Dr. Igor Gladkov, Fish-X Communication Manager, along with Marcus Wiemann, Fish-X Project Officer, from EU Tech Chamber, moderated the webinar and welcomed the participants. EU Tech Chamber plans to organise a series of webinars like this one along with the Fish-X consortium partners for key stakeholders and interested participants throughout the journey of the project.
The keynote speaker, Yassine Atter, Solutions Manager at CLS, briefed about the concept of electronic reporting in the fishing industry which has already been deployed on some fishing vessels. During his presentation, he also demonstrated a software solution, which has been developed by CLS, to show participants a real example that how such system works and can be implemented. There was another keynote speaker, Max Rüther, who is the Project Manager at followfood, which is a food company from Germany. followfood is a leader in transparent and sustainable food production and its goals are saving fish stocks and the ocean by changing role of suppliers and brands and providing the most ecological products possible. They are the first brand with 100% sustainable fish products. Transparency is the main pillar at followfood and they invented the first tracking code in the food sector for their fish and agri products. Every customer can trace where the product comes from and how it is produced.
Jean-Pierre Cauzac, Bid Manager at CLS, moderated the Q/A session. While answering the questions, speakers emphasised that intermediaries could highlight the role of fishermen and supply chain process to improve the relationship between consumers and fishermen. For digitalisation of fishing gears, missing fishing gears should be reported or declared. There is a standard Flux, used by DG Mare, in the fishing industry to process the data.
FISH-X: CHALLENGES OF DIGITAL MONITORING FOR SUSTAINABLE EU FISHERIES
The first working group meeting of FISH-X Project was held on September 23, 2022, on the topic of ‘Challenges of Digital Monitoring for Sustainable EU Fisheries’. Marcus Wiemann and Dr. Igor Gladkov, Fish-X Project Coordinators from EU Tech Chamber, moderated the meeting.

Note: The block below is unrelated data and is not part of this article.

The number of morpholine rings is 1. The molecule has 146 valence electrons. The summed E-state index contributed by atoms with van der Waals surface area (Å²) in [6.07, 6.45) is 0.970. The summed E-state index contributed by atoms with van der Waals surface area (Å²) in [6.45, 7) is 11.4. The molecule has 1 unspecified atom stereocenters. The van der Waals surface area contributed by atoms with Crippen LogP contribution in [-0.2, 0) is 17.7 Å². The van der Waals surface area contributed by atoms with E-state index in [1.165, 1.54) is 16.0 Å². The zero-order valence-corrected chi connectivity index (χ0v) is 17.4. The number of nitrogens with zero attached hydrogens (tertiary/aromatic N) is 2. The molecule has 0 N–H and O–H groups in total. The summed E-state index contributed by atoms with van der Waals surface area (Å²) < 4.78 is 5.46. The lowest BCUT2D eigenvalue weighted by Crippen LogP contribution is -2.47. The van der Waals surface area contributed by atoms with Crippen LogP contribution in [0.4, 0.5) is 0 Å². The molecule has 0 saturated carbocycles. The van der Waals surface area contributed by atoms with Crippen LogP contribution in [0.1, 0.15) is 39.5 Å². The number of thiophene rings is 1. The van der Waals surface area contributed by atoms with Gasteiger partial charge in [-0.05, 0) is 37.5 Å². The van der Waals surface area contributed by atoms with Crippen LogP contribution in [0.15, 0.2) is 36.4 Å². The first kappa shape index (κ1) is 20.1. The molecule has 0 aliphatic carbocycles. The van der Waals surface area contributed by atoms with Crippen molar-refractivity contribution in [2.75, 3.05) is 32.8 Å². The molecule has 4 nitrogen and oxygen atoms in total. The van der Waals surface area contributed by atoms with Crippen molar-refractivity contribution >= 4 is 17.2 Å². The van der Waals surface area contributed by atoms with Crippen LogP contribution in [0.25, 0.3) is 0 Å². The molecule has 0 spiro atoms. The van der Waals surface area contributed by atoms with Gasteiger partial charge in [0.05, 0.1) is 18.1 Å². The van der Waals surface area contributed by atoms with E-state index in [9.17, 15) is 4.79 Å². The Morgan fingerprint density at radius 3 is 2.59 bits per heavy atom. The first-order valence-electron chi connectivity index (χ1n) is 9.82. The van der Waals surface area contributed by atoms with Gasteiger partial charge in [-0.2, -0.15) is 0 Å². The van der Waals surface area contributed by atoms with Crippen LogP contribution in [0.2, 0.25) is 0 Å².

To introduce the debate, Lutz Wessendorf, Head of the Fisheries Management and Fisheries Industry Department, Federal Office for Agriculture and Food (BLE, Germany) held a keynote speech on ‘Digital Monitoring in Germany’. Afterwards, the participants engaged in a fruitful discussion regarding the best practices for digital monitoring systems to collaborate with the EU fisheries and other authorities.
During the Q/A session, the discussion revolved around the following three questions: (1) The EU fisheries is confronted by several challenges. Can you explain the top 3 challenges and needs of EU fisheries in your respective waters and your ways to approach them, so to transition towards sustainability? (2) For management and traceability collection, analysis and handling of data is becoming more and more important. What approaches are you pursuing in your respective countries and are there already digitization systems in practice allowing possibility for interoperability amongst EU Member States? (3) Based on your experiences, how familiar and skilled is the fish industry, public and private sector, to professionally engage in digitisation programmes? In case available, would you have some best practices to approach and involve them?
FISH – X PROJECT: MODERN FISHERIES AS A DRIVER FOR BLUE ECONOMY
Dr. Igor Gladkov, Fish-X Project Coordinator from EU Tech Chamber, moderated the webinar and briefed about the Fish-X Project as a technology and open-source project, initiated and supported by EU Horizon Europe Programme, which aims at making the EU fishery industry sustainable. EU Tech Chamber plans to organise a series of webinars and events like this one along with the consortium partners and key stakeholders.
TransMarTech, being the project coordinator, primarily aims at developing a central data platform namely Fish-X Dataspace to monitor fishing activities across the European region. CLS has been tasked to develop an online insight platform, using Artificial Intelligence and Big Data Technologies, with simple user interface and based on marine charts to evaluate the fishing patterns in different seasons and years and host the fisheries data. While North.io is going to develop an IT infrastructure to store the data while maintaining the security and privacy of the datasets that will help entities to make informed decisions. It will facilitate the monitoring, control systems, and fish product traceability. Creating a traceability platform for small-scale fisheries is the responsibility of OURZ that will help identify the data, collect and verify it, and make it usable for the stakeholders to draw analysis. On the other hand, four WWF offices (WWF Adria and Portugal at field level, WWF Mediterranean Marine Initiative at regional level, and WWF European Policy Office at EU level) are going to develop use cases from the field work in cooperation with small-scale fisheries and authorities that will be used for stakeholder engagement, policy analysis, and advocacy. While Sciaena will be doing the community engagement with small-scale fishing communities and help them with possible technical barriers to adoption.
While answering the questions, it was said that the Fish-X Project will help upgrade and improve the EU regulations and the same datasets will be used for the project which are used for current fisheries monitoring.